The Stranger's Grave is the history of an over-indulged youth, the only son of a respectable worthy man, who forms an incestuous intercourse with his niece, a young girl of nearly his own age. The grief which it entails upon his parents bows their heads to the grave in misery and disgrace, and drives him into a foreign land with the partner of his guilt, where the punishment due to their crime, so far as it can be punished on earth, overtakes them. We decline to enter at any greater length upon the particulars of the tale, but we shall extract the latter incidents, which contain the moral, dearly purchased by reading the stuff which precedes them, and are also the best-written

part of the work. The chief actor in, and the relater of the history, is reduced to the most abject distress, and compelled to gain a precarious and scanty subsistence by labouring as a common porter in a town on the coast of Spain. He rises one morning to pursue his avocations:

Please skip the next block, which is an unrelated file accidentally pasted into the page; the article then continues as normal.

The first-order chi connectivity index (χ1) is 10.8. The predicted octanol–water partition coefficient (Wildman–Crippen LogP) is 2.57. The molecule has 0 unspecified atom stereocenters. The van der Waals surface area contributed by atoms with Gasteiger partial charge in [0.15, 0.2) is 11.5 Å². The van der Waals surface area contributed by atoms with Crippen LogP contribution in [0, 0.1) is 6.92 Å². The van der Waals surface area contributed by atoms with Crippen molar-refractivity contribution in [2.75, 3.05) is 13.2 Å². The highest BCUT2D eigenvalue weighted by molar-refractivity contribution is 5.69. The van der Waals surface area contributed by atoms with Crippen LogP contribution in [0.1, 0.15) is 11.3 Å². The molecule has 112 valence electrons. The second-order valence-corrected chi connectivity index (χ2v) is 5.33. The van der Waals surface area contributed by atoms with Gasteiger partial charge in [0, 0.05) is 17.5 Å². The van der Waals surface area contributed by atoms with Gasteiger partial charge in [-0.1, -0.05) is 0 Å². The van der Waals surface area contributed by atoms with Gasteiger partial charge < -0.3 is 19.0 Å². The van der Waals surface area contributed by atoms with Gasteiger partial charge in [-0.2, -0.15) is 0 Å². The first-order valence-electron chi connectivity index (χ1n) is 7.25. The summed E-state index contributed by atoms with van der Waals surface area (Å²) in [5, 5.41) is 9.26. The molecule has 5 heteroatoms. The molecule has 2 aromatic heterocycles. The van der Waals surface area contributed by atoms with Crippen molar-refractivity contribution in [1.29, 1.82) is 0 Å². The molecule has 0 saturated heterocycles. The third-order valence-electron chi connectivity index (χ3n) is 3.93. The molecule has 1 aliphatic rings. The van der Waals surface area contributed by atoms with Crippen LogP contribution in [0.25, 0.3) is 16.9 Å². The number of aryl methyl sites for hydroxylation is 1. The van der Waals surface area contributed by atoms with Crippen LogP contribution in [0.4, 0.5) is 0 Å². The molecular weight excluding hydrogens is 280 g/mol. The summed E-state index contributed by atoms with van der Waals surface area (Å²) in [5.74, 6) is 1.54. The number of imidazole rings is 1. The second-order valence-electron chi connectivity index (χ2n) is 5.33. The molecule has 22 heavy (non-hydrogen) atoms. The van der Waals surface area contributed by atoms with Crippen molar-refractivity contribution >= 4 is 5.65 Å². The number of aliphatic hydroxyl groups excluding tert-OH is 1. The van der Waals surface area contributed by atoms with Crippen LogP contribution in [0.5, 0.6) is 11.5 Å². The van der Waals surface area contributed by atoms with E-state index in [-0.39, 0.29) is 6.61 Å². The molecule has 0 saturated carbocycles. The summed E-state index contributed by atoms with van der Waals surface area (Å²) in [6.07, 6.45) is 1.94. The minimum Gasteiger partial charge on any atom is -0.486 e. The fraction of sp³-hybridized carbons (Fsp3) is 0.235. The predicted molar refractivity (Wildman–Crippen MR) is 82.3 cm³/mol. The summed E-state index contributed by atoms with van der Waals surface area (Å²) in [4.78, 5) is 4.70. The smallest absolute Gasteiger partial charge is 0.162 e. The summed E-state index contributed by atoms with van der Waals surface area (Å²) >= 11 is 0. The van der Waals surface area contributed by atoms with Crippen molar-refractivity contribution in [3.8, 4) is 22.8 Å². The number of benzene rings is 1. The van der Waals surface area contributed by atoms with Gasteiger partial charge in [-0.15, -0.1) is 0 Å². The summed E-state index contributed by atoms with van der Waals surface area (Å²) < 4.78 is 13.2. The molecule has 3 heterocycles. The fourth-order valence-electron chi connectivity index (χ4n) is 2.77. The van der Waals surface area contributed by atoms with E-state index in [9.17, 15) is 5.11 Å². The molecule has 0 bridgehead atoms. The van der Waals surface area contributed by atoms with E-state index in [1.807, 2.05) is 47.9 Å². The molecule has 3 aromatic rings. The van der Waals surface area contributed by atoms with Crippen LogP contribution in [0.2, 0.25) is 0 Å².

As usual Edward directed his steps towards the quay, in search of employment. A brig had just come in from England, and her cargo was landing. Edward advanced as he was wont, and besought something to do; whereupon a person who looked like the mate of the vessel immediately set him to work. But the jealousy of the Spanish porters had now risen to its height; they had endured the intrusion of this stranger upon their province till they could endure it no longer. Hitherto they had contented themselves with hooting and hissing the vile heretic, from the moment he came amongst them till he departed; and he had borne it all, if not with indifference, at least without making a display of his indignation. But to-day they proceeded a step further; he was in the act of stooping to lift an huge case or package upon the wheel-barrow, by means of which it was to be transported to the warehouse, when one of the Spaniards who had been most vociferous in his abuse, came softly behind him, and, tripping up his heel, threw him down. He fell with his face upon the edge of the barrow, and hurt himself so severely, that the blood flowed in torrents from his nose and mouth. But the pain of the bruise was scarcely perceived; burning with rage, he sprang upon his feet, and with one blow of his fist knocked his cowardly assailant back wards into the water.